Pharma’s “Evergreening” Patent Tactics Mean High Costs and Low Benefits for Consumers

“Evergreening” practices, like slightly tweaking drugs, create large profits for companies with little innovation or patient benefit.

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Pharmaceutical companies engage in business models prioritizing profit over efficacy and accessibility of drugs treating medical and psychological conditions. Simran Siddalingaiah and Adriane Fugh‐Berman conducted a study to quantify the amount of inflation caused by profit-seeking patent tactics. In addition, they provide detailed descriptions of re-patenting techniques that prevent generic versions of brand-name drugs from reaching consumers well beyond the 20 years an original patent lasts. These “evergreening” tactics result in unnecessarily high spending on pharmaceutical research without innovation and over 300% increases in prices for consumers.

“Patent extension tactics increase drug costs while providing little additional benefit to patients. Minor alterations in formulations or dosing may provide no clinical benefits. Many FDCs are expensive and fail to provide cost-justified improvements in clinical outcomes, compared to equivalent generic drugs that would save money while delivering an equal standard of care,” the authors write. “Evergreening tactics should be reined in, as they represent a significant cost to the healthcare system and to patients.”

Although prescription drug spending in the US is estimated to be over $300 billion per year, a large amount of this spending is not on the development of new drugs but on slightly different iterations and combinations of existing branded drugs. New drug patents last 20 years, including time for testing on humans. This leaves approximately 12-14 years in which the drug is patented and on the market. In addition, drug companies can file patents for a variety of reasons that add years to the life of an existing drug’s patent: drug formulations (i.e., immediate- vs. extended-release), manufacturing methods, minor changes in dosing, the addition of specific ingredients (active ingredients, preservatives, salts, etc.), each form drug administration (i.e., oral, inhaled, topical, etc.), and “new use” (additional conditions or purposes for which a drug can be used).

Siddalingaiah and Fugh-Berman describe common tactics companies use to increase their profits without developing novel drugs and frequently without providing any additional medical benefit to consumers. ‘Evergreening’ refers to tactics by which companies extend the life of patents for branded drugs that would otherwise face generic competition. This includes applying for new patents for small, incremental changes to existing drugs.

“Product hopping,” a subset of evergreening, is when companies discontinue drugs with old or soon-to-expire patents to force consumers to switch to ‘new’ drugs that are nearly identical to the old ones. This gets consumers used to the ‘new’ drug before a generic version of the older drug can come onto the market.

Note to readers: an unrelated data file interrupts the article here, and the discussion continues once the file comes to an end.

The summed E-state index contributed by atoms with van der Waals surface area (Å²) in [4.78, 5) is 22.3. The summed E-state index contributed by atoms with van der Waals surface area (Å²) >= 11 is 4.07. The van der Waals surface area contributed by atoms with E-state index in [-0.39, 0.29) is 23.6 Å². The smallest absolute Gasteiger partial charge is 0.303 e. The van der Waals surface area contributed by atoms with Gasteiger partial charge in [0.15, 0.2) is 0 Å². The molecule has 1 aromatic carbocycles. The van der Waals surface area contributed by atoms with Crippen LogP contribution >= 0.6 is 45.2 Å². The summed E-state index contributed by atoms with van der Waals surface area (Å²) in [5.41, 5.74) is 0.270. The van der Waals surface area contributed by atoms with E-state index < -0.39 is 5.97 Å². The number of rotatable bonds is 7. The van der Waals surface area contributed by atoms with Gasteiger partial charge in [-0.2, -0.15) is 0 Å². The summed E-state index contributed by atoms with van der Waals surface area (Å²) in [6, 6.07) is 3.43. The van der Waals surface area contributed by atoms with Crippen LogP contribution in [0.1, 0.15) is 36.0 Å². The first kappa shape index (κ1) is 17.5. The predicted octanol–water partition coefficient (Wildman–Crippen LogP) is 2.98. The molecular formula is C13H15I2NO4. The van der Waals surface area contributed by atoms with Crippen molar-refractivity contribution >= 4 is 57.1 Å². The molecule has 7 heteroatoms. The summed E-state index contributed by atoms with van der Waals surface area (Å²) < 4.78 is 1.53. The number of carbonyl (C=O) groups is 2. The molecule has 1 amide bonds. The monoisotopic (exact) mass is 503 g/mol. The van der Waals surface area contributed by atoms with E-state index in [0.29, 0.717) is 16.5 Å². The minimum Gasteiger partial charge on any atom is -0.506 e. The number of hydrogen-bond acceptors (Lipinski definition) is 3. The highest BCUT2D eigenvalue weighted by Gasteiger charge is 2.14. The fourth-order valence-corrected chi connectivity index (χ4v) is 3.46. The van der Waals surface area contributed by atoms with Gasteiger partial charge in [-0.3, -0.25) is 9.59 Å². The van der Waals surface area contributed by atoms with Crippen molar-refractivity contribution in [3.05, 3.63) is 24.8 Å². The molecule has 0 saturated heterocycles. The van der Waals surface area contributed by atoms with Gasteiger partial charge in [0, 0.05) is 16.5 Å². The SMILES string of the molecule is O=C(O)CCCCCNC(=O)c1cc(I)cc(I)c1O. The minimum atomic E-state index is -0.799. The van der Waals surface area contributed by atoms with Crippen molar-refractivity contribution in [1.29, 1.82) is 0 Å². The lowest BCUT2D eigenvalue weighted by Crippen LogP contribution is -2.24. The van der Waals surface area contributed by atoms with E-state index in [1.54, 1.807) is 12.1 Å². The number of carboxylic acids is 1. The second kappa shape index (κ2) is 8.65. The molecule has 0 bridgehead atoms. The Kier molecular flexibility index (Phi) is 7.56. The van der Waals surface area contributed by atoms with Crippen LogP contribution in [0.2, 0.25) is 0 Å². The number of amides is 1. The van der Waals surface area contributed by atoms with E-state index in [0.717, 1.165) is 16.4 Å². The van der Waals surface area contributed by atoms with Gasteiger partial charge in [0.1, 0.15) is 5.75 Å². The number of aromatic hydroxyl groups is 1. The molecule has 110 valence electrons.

“For example, just before expiration of the patent on Suboxone (buprenorphine, used to treat opioid use disorder), Indivior Inc. phased out the tablet form, forcing patients to switch to the newly patented sublingual film. This stalled generic competitors by diminishing the market for tablets, forcing generic manufacturers to re‐engineer their product and market entry strategy.”

A third common tactic involves releasing new drugs with odd increments or pricing for different dosages. For example, the authors write, “the lowest dose of Augmentin, an antibiotic that combines amoxicillin and clavulanate, contains 250 mg of amoxicillin and is priced twice as high as the 875 mg form. The highest and lowest dose variations are more expensive than the intermediate dosage, which has 500 mg amoxicillin.” This practice prevents prescribers from doubling or halving cheaper dosages of a drug to reduce costs for their patients.

Lastly, the authors discuss the evergreening tactics involving fixed-dose combinations (FDCs). FDCs are two or more drugs combined in one set dosage ratio. This can include combinations of two generic drugs that are then branded under one patent.

Many of these practices have ostensibly no benefit for patients and frequently cause additional harm. As an example, Aricept (donepezil), a dementia drug marketed initially in 10mg dosages, was later released at a 23mg dosage that provides no additional medical benefit but has three times more negative side effects and ten times the cost.

Companies sometimes obtain new patents to apply existing drugs to what Siddalingaiah and Fugh-Berman refer to as “seemingly invented diseases,”; for instance, Premenstrual Dysphoric Disorder and eyelash hypotrichosis (a “disease” involving a subjective “inadequate amount of eyelashes”). However, both supposed conditions have no consistent empirical support for their existence.